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University of Missouri

Fearless Fares

Why Fares Akremi is no longer afraid to dream big.

Fares Akremi

Fares Akremi has always loved politics. As a 7-year-old, he was more interested in NPR journalist Robert Siegel’s dissection of the 2000 election returns than playing sports. Photo by Nicholas Benner.

Fares Akremi spent his freshman year proving to himself he belonged at the University of Missouri and his ACT score wasn’t a fluke. Homeschooled in Jamestown, Missouri, Akremi wasn’t sure he would succeed in college. “I was scared of my own shadow,” he says.

So he put his head down and worked hard. He became a Residential Life peer adviser and joined the Mizzou Alumni Association Student Board. His sophomore year he told political science Professor Marvin Overby of his dream to go to law school. Overby told him to aim higher — so he did.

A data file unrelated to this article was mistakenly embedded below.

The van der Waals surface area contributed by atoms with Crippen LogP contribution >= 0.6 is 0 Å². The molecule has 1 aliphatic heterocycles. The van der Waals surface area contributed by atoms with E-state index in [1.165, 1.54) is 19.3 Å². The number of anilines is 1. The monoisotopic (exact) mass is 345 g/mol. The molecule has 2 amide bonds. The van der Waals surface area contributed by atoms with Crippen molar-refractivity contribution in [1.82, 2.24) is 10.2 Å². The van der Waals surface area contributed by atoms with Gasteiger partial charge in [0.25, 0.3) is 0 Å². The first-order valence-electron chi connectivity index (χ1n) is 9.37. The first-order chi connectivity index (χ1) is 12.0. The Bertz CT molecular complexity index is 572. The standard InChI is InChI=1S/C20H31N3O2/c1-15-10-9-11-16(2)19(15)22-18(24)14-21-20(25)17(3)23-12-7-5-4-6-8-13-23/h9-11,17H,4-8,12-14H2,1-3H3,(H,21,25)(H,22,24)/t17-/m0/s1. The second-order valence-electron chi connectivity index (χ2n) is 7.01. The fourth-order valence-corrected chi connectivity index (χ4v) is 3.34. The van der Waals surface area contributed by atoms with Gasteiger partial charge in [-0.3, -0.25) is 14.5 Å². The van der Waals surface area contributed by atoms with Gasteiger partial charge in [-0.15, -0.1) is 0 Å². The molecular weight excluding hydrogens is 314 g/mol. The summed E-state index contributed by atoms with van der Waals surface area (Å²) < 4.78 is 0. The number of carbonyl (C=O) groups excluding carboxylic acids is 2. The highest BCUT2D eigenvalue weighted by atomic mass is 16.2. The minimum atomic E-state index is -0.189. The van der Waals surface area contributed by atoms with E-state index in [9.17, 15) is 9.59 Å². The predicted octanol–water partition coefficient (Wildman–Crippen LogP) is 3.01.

Selected from hundreds of applicants as one of 12 Rhodes Scholar finalists in the Midwest region, the senior political science and geography major has now set his sights on being the attorney general or a U.S. Supreme Court justice.

Until then, Akremi wants to reform immigration laws and policies, a desire that stems from the experiences his father, Boujemaa Akremi, PhD ’85, faced when he immigrated to the U.S. from Tunisia.

This summer, Akremi will intern in Washington, D.C., with Sen. Claire McCaskill, BA ’76, JD ’77, an honor he earned as the inaugural recipient of the Betty Anne McCaskill (BA ’50) Scholarship. Then he will attend law school at the University of California, Berkeley.

Akremi is no longer afraid to dream big. “I think I’ve convinced myself that I belong here,” he says.